Pegasus scandal: United Nations call for global ban on sale of spyware

UN experts say it is highly dangerous and irresponsible to allow surveillance technology to function as a “human rights-free zone”

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United Nations experts have called on all States to impose a global moratorium on the sale and transfer of surveillance technology until they have put in place robust regulations that guarantee its use in compliance with international human rights standards.

These experts are Irene Khan (Special Rapporteur on the promotion and protection of the right to freedom of expression), Mary Lawlor (Special Rapporteur on the situation of human rights defenders), Clement Nyaletsossi Voulé (Special Rapporteur on the rights to freedom of peaceful assembly and of association), UN Working Group on the issue of human rights and transnational corporations and other business enterprises (known as the Working Group on Business and Human Rights), Surya Deva (Chairperson), Elżbieta Karska (Vice-Chairperson), Githu Muigai, Dante Pesce, and Anita Ramasastry.

Under their press release titled Spyware scandal: UN experts call for moratorium on sale of ‘life threatening’ surveillance tech, dated August 12, the experts say that it is highly dangerous and irresponsible to allow the surveillance technology and trade sector to operate as a “human rights-free zone”.

Concerned about the fundamental principles of privacy and security, their statement reads, “We are deeply concerned that highly sophisticated intrusive tools are being used to monitor, intimidate and silence human rights defenders, journalists and political opponents. Such practices violate the rights to freedom of expression, privacy and liberty, possibly endanger the lives of hundreds of individuals, imperil media freedom, and undermine democracy, peace, security and international cooperation.”

The experts have reiterated the events that transpired on July 18, 2021, where Forbidden Stories and Amnesty International exposed the widespread surveillance of the mobile devices of hundreds of journalists, human rights defenders and political leaders, using the NSO Group’s Pegasus spyware. The Israel based NSO Group promptly rejected allegations concerning its involvement in these unlawful practices.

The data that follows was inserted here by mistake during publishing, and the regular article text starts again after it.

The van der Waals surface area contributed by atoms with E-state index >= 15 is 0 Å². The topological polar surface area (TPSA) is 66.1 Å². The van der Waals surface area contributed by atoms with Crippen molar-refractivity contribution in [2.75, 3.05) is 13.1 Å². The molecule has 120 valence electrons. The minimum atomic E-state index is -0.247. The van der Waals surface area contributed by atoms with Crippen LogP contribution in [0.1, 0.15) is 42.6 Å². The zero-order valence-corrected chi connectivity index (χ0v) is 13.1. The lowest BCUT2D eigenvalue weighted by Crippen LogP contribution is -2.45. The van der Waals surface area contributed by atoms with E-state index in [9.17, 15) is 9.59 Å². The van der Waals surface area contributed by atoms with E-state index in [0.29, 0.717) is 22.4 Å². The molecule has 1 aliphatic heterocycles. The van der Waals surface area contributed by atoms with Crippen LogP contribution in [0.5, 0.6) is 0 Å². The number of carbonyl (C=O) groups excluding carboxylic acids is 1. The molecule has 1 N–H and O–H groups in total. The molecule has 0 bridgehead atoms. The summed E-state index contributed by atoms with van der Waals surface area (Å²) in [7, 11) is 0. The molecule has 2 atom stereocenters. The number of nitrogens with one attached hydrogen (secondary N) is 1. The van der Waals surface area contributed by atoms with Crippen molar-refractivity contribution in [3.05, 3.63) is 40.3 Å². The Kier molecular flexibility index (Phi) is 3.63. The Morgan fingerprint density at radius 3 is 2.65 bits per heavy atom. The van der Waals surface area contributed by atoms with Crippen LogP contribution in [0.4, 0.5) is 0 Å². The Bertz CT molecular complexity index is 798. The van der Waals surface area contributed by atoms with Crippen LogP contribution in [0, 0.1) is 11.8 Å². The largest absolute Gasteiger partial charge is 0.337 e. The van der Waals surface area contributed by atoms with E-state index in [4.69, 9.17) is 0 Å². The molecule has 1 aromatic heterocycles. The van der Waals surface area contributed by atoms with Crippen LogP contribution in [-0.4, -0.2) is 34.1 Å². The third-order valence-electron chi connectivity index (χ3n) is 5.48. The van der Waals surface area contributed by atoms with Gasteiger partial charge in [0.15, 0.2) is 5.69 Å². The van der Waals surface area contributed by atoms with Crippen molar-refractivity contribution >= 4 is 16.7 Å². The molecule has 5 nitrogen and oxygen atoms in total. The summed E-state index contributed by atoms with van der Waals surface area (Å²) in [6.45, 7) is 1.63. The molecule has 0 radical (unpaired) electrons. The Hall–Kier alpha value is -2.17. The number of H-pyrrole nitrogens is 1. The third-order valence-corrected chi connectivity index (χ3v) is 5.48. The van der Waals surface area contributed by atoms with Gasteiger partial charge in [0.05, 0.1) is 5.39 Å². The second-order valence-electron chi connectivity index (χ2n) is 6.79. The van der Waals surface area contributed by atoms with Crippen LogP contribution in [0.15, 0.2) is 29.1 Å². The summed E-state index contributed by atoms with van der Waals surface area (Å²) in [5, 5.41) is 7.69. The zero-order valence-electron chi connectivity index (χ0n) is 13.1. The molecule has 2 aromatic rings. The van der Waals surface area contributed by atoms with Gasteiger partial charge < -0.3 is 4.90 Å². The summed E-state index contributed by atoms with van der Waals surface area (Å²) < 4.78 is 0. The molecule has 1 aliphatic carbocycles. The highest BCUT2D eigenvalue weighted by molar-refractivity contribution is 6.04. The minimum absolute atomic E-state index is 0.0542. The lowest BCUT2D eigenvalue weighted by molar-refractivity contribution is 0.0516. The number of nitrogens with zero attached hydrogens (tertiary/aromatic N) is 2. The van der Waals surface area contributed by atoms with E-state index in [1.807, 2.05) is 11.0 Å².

The UN experts further say, “Given the extraordinary audacity and contempt for human rights that such widespread surveillance shows, if the denial of collusion by the NSO Group is to have any credibility at all, the company must disclose whether or not it ever conducted any meaningful human rights due diligence in line the UN Guiding Principles on Business and Human Rights and publish fully the findings of any internal probes it may have undertaken on this issue.” 

They have also urged Israel to disclose what measures it has taken to review NSO export transactions in light of its own human rights obligations. They added, “It is the duty of States to verify that companies like the NSO Group do not sell or transfer technology to or contract with States and entities that are likely to use them to violate human rights.” The experts have also revealed that they are in direct communication with the government of Israel and the NSO group.

The statement also refers to the 2019 report of the Special Rapporteur on the promotion and protection of the right to freedom of opinion and expression (Surveillance and Human Rights), that identifies the problem of targeted surveillance seen from the obligations that human rights law imposes on States and the related responsibilities of companies. This report had also recommended an immediate moratorium on the sale and transfer of surveillance technologies until international regulations incorporating human rights safeguards were adopted. But the international community failed to heed his call.

The report published on May 28, 2019 may be read here:

Lastly, they have recommended the international community to develop a robust regulatory framework to prevent, mitigate and redress the negative human rights impact of surveillance technology and pending that, to also adopt a moratorium on its sale and transfer.

In India, the Supreme Court has posted the matter for hearing on August 16, without issuing a notice to the central government. The Centre has however, clarified that they have not had any transaction with the NSO group.

The entire statement may be read here:



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